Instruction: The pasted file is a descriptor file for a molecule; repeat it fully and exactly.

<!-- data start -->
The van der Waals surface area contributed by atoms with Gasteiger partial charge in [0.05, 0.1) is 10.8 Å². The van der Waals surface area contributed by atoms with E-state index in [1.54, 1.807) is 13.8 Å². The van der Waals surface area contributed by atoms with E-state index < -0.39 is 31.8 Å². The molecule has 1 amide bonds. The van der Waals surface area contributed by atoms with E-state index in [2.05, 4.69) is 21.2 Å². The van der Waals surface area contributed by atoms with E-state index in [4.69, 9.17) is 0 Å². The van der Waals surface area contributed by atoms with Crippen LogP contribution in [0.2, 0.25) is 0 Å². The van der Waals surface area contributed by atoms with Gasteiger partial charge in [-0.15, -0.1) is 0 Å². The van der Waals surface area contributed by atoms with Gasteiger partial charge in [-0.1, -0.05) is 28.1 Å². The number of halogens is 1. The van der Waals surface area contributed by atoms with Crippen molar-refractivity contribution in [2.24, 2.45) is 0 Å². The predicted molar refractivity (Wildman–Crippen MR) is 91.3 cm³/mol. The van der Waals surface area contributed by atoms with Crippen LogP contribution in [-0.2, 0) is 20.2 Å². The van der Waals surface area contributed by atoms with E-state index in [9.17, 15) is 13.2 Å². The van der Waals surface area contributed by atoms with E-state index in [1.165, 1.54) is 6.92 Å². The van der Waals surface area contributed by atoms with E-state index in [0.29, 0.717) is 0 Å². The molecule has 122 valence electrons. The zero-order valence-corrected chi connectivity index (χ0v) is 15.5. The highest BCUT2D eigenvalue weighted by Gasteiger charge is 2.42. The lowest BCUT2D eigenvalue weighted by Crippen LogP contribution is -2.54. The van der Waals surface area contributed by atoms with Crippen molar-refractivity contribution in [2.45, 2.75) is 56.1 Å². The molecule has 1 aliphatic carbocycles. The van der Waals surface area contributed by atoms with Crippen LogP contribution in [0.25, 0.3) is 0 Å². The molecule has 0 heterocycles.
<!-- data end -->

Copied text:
The van der Waals surface area contributed by atoms with Gasteiger partial charge in [0.05, 0.1) is 10.8 Å². The van der Waals surface area contributed by atoms with E-state index in [1.54, 1.807) is 13.8 Å². The van der Waals surface area contributed by atoms with E-state index < -0.39 is 31.8 Å². The molecule has 1 amide bonds. The van der Waals surface area contributed by atoms with E-state index in [2.05, 4.69) is 21.2 Å². The van der Waals surface area contributed by atoms with E-state index in [4.69, 9.17) is 0 Å². The van der Waals surface area contributed by atoms with Crippen LogP contribution in [0.2, 0.25) is 0 Å². The van der Waals surface area contributed by atoms with Gasteiger partial charge in [-0.15, -0.1) is 0 Å². The van der Waals surface area contributed by atoms with Gasteiger partial charge in [-0.1, -0.05) is 28.1 Å². The number of halogens is 1. The van der Waals surface area contributed by atoms with Crippen molar-refractivity contribution in [2.24, 2.45) is 0 Å². The predicted molar refractivity (Wildman–Crippen MR) is 91.3 cm³/mol. The van der Waals surface area contributed by atoms with Crippen LogP contribution in [-0.2, 0) is 20.2 Å². The van der Waals surface area contributed by atoms with E-state index in [9.17, 15) is 13.2 Å². The van der Waals surface area contributed by atoms with E-state index in [1.165, 1.54) is 6.92 Å². The van der Waals surface area contributed by atoms with E-state index in [0.29, 0.717) is 0 Å². The molecule has 122 valence electrons. The zero-order valence-corrected chi connectivity index (χ0v) is 15.5. The highest BCUT2D eigenvalue weighted by Gasteiger charge is 2.42. The lowest BCUT2D eigenvalue weighted by Crippen LogP contribution is -2.54. The van der Waals surface area contributed by atoms with Crippen molar-refractivity contribution in [2.45, 2.75) is 56.1 Å². The molecule has 1 aliphatic carbocycles. The van der Waals surface area contributed by atoms with Crippen LogP contribution in [0.25, 0.3) is 0 Å². The molecule has 0 heterocycles.